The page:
“The Gambler’s Fallacy, also known as the Monte Carlo Fallacy, is the false belief that the probability of an event in a random sequence is dependent on preceding events, its probability increasing with each successive occasion on which it fails to occur.”
Seated at a roulette table, a gambler must decide on what color to place his next bet, red or black. He knows there is a 50 percent chance of getting either red or black and that the first four spins of the wheel yielded all reds. The gambler reasons that because half of all spins should result in black and the first four were red, it is more likely the fifth spin of the roulette wheel will be black and places his bet. While his logic appears reasonable, the roulette player has just fallen victim to the Gambler’s Fallacy.
Circumstances like this one are not limited to gamblers; they plague executives and managers in the business world every day. Decision-makers are victimized by the Gambler’s Fallacy because, like all logic errors, it appears reasonable and typically justifies the desired course of action. Recognizing the Gambler’s Fallacy is therefore difficult but necessary.
The Gambler’s Fallacy logic error occurs when a decision-maker incorrectly believes the probability of an independent event is in some way influenced by preceding occurrences. In the roulette example, the player wrongly assumed the first four results would influence the outcome of the fifth spin. Prior to the five spins, the likelihood of spinning five consecutive reds is calculated as:
- Possible Outcomes: Red or Black
- Outcome Distribution: Equal number of Red and Black opportunities
- Probability of Spinning Red: 50 percent
- Probability of Spinning Black: 50 percent
- First Spin is Red: 50 percent
- First and Second Spins are Red: (50 percent) x (50 percent) = 25 percent
- First, Second, and Third Spins are Red: (50 percent) x (50 percent) x (50 percent) = 12.5 percent
- First, Second, Third, and Fourth Spins are Red: (50 percent) x (50 percent) x (50 percent) x (50 percent) = 6.25 percent
- First, Second, Third, Fourth, and Fifth Spins are Red: (50 percent) x (50 percent) x (50 percent) x (50 percent) x (50 percent) = 3.125 percent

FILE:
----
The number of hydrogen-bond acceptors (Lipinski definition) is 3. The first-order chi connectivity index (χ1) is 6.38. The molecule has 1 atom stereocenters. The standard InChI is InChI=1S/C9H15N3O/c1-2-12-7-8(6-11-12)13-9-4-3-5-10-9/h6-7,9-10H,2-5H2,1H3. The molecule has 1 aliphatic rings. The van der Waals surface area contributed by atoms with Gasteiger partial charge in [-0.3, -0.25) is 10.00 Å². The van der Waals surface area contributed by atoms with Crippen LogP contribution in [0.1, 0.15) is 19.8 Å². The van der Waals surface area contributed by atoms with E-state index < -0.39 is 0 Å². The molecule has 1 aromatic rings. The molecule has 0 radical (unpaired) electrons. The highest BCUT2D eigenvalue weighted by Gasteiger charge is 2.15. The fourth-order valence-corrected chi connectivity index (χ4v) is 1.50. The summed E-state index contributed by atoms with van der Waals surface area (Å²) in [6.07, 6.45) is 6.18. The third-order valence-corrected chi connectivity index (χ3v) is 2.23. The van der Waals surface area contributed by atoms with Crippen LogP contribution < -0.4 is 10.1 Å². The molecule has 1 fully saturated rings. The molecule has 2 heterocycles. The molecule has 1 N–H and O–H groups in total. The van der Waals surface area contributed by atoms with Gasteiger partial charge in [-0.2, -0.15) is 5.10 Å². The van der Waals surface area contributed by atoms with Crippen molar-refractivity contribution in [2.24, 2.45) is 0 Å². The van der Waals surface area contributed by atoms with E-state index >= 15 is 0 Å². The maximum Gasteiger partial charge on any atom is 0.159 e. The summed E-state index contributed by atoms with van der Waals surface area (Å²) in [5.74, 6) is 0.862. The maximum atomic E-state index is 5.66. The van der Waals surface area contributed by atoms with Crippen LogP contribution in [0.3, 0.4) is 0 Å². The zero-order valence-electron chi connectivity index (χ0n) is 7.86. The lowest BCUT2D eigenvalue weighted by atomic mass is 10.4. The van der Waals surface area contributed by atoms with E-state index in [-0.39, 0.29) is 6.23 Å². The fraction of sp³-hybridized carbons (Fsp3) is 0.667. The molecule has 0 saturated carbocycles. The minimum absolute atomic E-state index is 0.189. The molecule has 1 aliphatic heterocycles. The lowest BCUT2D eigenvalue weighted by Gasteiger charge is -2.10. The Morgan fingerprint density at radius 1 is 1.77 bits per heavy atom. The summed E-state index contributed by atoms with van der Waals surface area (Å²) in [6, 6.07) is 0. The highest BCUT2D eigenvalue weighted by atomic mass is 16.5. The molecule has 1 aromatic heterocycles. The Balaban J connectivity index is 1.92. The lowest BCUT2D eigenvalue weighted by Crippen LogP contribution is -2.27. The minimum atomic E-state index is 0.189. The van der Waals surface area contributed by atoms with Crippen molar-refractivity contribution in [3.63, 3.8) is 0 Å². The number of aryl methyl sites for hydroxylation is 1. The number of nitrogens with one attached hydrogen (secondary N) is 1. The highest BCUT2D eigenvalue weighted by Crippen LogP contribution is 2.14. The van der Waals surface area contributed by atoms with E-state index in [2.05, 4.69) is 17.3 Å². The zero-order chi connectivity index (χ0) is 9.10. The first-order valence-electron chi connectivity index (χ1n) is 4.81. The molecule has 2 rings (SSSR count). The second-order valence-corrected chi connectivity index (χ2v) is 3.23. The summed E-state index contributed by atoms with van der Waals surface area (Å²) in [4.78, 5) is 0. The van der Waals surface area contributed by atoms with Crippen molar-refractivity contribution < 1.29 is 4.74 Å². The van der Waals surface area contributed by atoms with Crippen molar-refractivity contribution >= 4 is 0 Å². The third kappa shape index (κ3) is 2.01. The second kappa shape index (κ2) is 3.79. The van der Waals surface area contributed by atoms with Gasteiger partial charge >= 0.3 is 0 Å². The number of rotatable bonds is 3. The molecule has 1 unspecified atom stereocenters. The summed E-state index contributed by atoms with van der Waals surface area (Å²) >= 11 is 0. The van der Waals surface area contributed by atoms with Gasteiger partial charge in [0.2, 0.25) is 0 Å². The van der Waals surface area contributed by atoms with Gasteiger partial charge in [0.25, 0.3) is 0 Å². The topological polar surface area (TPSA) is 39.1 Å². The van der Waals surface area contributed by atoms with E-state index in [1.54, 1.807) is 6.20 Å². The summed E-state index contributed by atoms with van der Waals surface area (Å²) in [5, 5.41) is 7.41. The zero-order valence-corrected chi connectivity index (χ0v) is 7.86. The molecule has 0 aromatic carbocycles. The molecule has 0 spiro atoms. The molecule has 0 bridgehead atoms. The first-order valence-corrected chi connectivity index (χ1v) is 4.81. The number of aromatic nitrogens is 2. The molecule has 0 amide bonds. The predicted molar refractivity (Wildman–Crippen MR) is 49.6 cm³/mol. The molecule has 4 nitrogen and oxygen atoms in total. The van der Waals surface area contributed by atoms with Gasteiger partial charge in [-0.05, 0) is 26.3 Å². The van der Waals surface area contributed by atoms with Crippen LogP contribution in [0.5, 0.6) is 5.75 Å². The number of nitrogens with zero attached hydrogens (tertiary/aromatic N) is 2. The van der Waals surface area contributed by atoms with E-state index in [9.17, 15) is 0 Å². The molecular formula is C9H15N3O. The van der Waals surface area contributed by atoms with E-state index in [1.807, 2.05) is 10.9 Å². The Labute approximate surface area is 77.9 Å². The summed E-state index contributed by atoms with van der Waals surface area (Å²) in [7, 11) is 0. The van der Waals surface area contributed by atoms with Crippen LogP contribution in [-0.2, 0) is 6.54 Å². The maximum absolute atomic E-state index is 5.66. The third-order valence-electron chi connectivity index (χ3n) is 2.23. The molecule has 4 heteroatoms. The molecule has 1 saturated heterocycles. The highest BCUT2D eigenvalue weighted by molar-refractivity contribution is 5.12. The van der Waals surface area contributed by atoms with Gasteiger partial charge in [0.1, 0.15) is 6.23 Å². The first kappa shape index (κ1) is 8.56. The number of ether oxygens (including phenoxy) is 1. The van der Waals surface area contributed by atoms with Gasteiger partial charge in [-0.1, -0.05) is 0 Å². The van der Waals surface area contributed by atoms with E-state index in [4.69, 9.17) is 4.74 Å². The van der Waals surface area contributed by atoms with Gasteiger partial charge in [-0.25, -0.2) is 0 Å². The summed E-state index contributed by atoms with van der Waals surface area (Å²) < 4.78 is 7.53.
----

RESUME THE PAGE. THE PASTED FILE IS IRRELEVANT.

Therefore, prior to the first spin of the roulette wheel the change of realizing a Red outcome five consecutive times is a mere 3.125 percent. However, because each spin is an independent event, not in any way influenced by the preceding outcomes, the chance of spinning Red on the fifth attempt having already spun four consecutive Reds is one in two or 50 percent. As long as the game is fair, it will always be 50 percent!
Recognizing the Gambler’s Fallacy
Logic errors are often difficult to recognize, the Gambler’s Fallacy being no exception. Questions decision-makers should consider in order to avoid the Gambler’s Fallacy include:
- Was logic applied to support the desired decision option rather than independently identify the best option?
- Has the decision’s logic been aggressively challenged, preferably by the team’s Devil’s Advocate or a disinterested third party?
- Was an event’s outcome prediction influenced by preceding events, especially if the event occurs independently?
- Was an event’s independence thoroughly assessed or naturally assumed?
- Were the event’s independence and the probability of its outcome calculated by an individual or group having in-depth knowledge and experience of statistics?
Additional insight to the warning signs, causes, and results of logic errors can be found in the StrategyDriven website feature: Decision-Making Warning Flag 1 – Logic Fallacies Introduction.
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